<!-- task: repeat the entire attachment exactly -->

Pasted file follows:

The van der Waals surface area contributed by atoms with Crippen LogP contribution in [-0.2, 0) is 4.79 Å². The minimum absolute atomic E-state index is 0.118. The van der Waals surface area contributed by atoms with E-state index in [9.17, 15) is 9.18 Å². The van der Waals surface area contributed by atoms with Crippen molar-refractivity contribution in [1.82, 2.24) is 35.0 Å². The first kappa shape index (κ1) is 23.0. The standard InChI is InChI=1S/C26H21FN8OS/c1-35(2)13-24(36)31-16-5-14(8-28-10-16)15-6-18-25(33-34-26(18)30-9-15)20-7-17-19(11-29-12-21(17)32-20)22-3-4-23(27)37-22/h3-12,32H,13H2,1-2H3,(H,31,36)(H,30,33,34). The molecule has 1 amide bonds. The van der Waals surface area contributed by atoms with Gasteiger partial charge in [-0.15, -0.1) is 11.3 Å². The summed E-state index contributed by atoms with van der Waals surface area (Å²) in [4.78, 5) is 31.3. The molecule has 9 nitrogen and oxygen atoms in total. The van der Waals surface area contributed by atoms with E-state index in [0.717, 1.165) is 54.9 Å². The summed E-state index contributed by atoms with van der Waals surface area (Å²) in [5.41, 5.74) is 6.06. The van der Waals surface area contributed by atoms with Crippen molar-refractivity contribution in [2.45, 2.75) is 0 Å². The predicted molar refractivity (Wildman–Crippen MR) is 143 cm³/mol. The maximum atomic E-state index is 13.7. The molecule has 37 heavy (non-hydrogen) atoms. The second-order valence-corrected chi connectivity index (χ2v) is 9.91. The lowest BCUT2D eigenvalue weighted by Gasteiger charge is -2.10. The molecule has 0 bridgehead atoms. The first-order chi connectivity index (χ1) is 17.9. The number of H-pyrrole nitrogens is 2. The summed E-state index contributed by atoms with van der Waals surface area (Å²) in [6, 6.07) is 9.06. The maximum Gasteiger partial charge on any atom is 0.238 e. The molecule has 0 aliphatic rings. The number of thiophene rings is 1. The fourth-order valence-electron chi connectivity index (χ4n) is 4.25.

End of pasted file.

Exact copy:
The van der Waals surface area contributed by atoms with Crippen LogP contribution in [-0.2, 0) is 4.79 Å². The minimum absolute atomic E-state index is 0.118. The van der Waals surface area contributed by atoms with E-state index in [9.17, 15) is 9.18 Å². The van der Waals surface area contributed by atoms with Crippen molar-refractivity contribution in [1.82, 2.24) is 35.0 Å². The first kappa shape index (κ1) is 23.0. The standard InChI is InChI=1S/C26H21FN8OS/c1-35(2)13-24(36)31-16-5-14(8-28-10-16)15-6-18-25(33-34-26(18)30-9-15)20-7-17-19(11-29-12-21(17)32-20)22-3-4-23(27)37-22/h3-12,32H,13H2,1-2H3,(H,31,36)(H,30,33,34). The molecule has 1 amide bonds. The van der Waals surface area contributed by atoms with Gasteiger partial charge in [-0.15, -0.1) is 11.3 Å². The summed E-state index contributed by atoms with van der Waals surface area (Å²) in [4.78, 5) is 31.3. The molecule has 9 nitrogen and oxygen atoms in total. The van der Waals surface area contributed by atoms with E-state index in [0.717, 1.165) is 54.9 Å². The summed E-state index contributed by atoms with van der Waals surface area (Å²) in [5.41, 5.74) is 6.06. The van der Waals surface area contributed by atoms with Crippen molar-refractivity contribution in [2.45, 2.75) is 0 Å². The predicted molar refractivity (Wildman–Crippen MR) is 143 cm³/mol. The maximum atomic E-state index is 13.7. The molecule has 37 heavy (non-hydrogen) atoms. The second-order valence-corrected chi connectivity index (χ2v) is 9.91. The lowest BCUT2D eigenvalue weighted by Gasteiger charge is -2.10. The molecule has 0 bridgehead atoms. The first-order chi connectivity index (χ1) is 17.9. The number of H-pyrrole nitrogens is 2. The summed E-state index contributed by atoms with van der Waals surface area (Å²) in [6, 6.07) is 9.06. The maximum Gasteiger partial charge on any atom is 0.238 e. The molecule has 0 aliphatic rings. The number of thiophene rings is 1. The fourth-order valence-electron chi connectivity index (χ4n) is 4.25.